A biopic play, Nirala did not have enough of his poetry and the many levels made it difficult going, though a commendable effort was made to get characters to talk both in sequence or in tandem. One reason why audiences with limited levels of Hindi knowledge will be non-plussed is the use of words like vikshipt (demented) and pratyush (early dawn), though we also find Nirala employing Urdu and English words like gulab (rose/Urdu) and capitalist. A more representative selection of Nirala’s poetry and a more substantial showing of his early life could have added to the merits of the play.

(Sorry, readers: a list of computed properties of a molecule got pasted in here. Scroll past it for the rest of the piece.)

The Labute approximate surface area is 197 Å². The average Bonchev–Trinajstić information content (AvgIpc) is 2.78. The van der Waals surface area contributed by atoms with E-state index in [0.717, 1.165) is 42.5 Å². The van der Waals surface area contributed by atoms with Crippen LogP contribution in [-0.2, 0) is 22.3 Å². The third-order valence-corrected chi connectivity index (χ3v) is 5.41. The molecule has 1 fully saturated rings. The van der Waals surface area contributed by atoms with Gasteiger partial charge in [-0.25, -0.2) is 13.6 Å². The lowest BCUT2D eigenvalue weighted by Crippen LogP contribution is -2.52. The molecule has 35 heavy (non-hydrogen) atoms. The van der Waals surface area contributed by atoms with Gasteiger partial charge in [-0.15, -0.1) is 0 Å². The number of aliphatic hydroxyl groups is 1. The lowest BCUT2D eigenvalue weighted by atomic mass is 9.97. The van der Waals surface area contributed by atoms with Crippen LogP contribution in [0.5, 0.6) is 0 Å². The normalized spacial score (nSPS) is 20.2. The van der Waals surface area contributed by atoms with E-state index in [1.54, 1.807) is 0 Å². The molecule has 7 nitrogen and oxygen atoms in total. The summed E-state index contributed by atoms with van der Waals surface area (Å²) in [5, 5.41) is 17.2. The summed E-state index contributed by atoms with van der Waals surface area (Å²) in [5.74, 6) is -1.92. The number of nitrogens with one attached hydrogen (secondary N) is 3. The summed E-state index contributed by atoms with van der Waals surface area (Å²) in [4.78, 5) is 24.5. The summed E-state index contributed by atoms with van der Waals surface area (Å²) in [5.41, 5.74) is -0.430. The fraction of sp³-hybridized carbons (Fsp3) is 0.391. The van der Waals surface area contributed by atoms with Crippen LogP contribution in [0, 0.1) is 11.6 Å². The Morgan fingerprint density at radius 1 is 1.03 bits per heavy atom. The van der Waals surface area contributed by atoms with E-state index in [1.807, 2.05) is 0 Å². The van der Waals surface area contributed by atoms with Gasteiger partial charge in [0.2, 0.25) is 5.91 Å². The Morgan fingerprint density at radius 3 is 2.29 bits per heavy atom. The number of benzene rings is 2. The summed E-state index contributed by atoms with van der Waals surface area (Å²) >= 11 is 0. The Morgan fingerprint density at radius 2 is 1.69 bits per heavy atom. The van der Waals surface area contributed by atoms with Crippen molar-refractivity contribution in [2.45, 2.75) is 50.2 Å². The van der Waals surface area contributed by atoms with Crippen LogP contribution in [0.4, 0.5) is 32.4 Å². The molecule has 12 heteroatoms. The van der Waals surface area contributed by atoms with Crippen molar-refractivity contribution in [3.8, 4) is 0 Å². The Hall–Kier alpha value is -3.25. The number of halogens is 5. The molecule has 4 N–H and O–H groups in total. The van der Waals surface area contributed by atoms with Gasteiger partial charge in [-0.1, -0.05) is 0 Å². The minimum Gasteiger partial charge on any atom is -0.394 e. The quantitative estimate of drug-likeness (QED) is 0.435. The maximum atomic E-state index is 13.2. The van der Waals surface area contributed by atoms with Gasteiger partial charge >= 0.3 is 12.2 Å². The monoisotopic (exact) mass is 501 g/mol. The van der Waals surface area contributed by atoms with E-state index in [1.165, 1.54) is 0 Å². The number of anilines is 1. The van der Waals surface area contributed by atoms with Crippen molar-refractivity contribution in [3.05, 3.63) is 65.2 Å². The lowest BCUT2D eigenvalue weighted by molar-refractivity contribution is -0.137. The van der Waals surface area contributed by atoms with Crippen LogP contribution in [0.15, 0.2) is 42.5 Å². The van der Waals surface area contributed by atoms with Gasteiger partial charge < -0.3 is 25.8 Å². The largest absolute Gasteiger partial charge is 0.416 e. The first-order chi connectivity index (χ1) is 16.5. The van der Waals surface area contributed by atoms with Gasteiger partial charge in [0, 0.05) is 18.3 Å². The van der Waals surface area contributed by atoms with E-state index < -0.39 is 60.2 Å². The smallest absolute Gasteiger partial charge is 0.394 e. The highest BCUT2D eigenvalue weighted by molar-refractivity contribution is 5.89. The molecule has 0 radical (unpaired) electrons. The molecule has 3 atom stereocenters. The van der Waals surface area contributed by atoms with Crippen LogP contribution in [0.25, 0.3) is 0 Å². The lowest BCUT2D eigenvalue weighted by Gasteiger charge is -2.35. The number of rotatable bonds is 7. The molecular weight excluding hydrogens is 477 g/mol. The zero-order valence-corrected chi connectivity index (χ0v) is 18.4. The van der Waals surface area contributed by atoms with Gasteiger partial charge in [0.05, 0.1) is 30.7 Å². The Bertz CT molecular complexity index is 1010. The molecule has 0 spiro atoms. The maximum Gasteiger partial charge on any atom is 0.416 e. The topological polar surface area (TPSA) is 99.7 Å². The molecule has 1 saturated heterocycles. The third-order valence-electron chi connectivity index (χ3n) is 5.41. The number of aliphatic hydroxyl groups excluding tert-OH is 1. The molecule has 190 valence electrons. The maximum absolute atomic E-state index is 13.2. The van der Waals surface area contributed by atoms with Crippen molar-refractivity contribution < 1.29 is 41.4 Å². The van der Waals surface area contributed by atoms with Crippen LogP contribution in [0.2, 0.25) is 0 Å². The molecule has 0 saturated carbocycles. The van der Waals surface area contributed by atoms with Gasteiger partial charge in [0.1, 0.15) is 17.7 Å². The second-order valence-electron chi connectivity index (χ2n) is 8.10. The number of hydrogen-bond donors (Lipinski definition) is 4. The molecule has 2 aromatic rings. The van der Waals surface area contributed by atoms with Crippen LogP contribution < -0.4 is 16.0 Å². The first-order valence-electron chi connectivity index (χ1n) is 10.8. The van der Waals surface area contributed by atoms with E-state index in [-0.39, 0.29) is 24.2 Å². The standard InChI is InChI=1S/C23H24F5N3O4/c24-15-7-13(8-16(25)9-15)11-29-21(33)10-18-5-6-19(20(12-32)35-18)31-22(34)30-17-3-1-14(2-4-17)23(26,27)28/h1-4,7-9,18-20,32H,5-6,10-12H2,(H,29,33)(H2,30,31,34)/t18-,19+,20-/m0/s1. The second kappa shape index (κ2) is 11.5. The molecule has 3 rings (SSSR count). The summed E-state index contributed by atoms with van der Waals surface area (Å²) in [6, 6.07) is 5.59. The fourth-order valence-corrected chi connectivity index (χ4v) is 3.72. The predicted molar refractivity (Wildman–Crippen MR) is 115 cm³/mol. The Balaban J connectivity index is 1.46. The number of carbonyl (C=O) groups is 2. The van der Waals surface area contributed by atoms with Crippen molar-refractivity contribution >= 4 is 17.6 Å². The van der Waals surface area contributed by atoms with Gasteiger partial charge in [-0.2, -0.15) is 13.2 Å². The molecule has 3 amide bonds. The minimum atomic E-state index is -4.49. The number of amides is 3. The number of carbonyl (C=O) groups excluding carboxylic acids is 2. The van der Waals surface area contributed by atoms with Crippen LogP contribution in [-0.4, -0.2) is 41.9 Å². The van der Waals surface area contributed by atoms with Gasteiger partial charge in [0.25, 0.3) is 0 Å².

Deservingly, the iconic poem about the woman who he saw breaking stones on the road to Allahabad finds pride of place. And yes, the ‘confrontation’ with Mahatma Gandhi was de rigueur, and here it is: Gandhi commented that Hindi had not produced authors of the calibre of Bengali and English writer Rabindranath Tagore, and Nirala asked him whether he had read some of the contemporary Indian authors; Gandhi admitted his knowledge of Hindi writing was limited; Nirala then stated sarcastically that perhaps what Gandhijee meant was that in Hindi, there was yet to be a Nobel prize-winner like Tagore, and that was the thrust of his remark.

Rajinder Singh and Priya Gupta performing Nirala